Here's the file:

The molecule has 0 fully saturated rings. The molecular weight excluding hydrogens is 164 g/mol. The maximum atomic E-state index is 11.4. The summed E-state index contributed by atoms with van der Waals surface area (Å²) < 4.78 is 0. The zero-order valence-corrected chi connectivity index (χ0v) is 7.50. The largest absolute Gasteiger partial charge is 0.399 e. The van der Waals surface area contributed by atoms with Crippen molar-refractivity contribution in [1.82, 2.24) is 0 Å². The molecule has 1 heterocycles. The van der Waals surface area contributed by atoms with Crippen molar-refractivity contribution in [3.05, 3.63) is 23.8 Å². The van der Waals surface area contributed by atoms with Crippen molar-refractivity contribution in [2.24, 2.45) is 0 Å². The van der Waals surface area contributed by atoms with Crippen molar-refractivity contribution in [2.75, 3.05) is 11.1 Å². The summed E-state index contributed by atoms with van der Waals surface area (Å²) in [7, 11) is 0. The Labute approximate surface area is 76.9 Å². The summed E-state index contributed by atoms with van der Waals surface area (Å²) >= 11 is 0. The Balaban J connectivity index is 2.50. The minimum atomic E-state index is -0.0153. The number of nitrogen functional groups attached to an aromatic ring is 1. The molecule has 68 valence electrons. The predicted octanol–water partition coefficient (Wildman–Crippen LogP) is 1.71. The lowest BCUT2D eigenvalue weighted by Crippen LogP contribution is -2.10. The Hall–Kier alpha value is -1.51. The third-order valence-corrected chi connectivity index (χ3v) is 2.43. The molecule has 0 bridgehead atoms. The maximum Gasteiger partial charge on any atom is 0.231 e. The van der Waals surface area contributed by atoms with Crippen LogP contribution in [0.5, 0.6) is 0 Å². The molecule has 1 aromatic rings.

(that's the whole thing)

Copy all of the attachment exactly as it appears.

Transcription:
The molecule has 0 fully saturated rings. The molecular weight excluding hydrogens is 164 g/mol. The maximum atomic E-state index is 11.4. The summed E-state index contributed by atoms with van der Waals surface area (Å²) < 4.78 is 0. The zero-order valence-corrected chi connectivity index (χ0v) is 7.50. The largest absolute Gasteiger partial charge is 0.399 e. The van der Waals surface area contributed by atoms with Crippen molar-refractivity contribution in [1.82, 2.24) is 0 Å². The molecule has 1 heterocycles. The van der Waals surface area contributed by atoms with Crippen molar-refractivity contribution in [3.05, 3.63) is 23.8 Å². The van der Waals surface area contributed by atoms with Crippen molar-refractivity contribution in [2.24, 2.45) is 0 Å². The van der Waals surface area contributed by atoms with Crippen molar-refractivity contribution in [2.75, 3.05) is 11.1 Å². The summed E-state index contributed by atoms with van der Waals surface area (Å²) in [7, 11) is 0. The Labute approximate surface area is 76.9 Å². The summed E-state index contributed by atoms with van der Waals surface area (Å²) >= 11 is 0. The Balaban J connectivity index is 2.50. The minimum atomic E-state index is -0.0153. The number of nitrogen functional groups attached to an aromatic ring is 1. The molecule has 68 valence electrons. The predicted octanol–water partition coefficient (Wildman–Crippen LogP) is 1.71. The lowest BCUT2D eigenvalue weighted by Crippen LogP contribution is -2.10. The Hall–Kier alpha value is -1.51. The third-order valence-corrected chi connectivity index (χ3v) is 2.43. The molecule has 0 bridgehead atoms. The maximum Gasteiger partial charge on any atom is 0.231 e. The van der Waals surface area contributed by atoms with Crippen LogP contribution in [0.5, 0.6) is 0 Å². The molecule has 1 aromatic rings.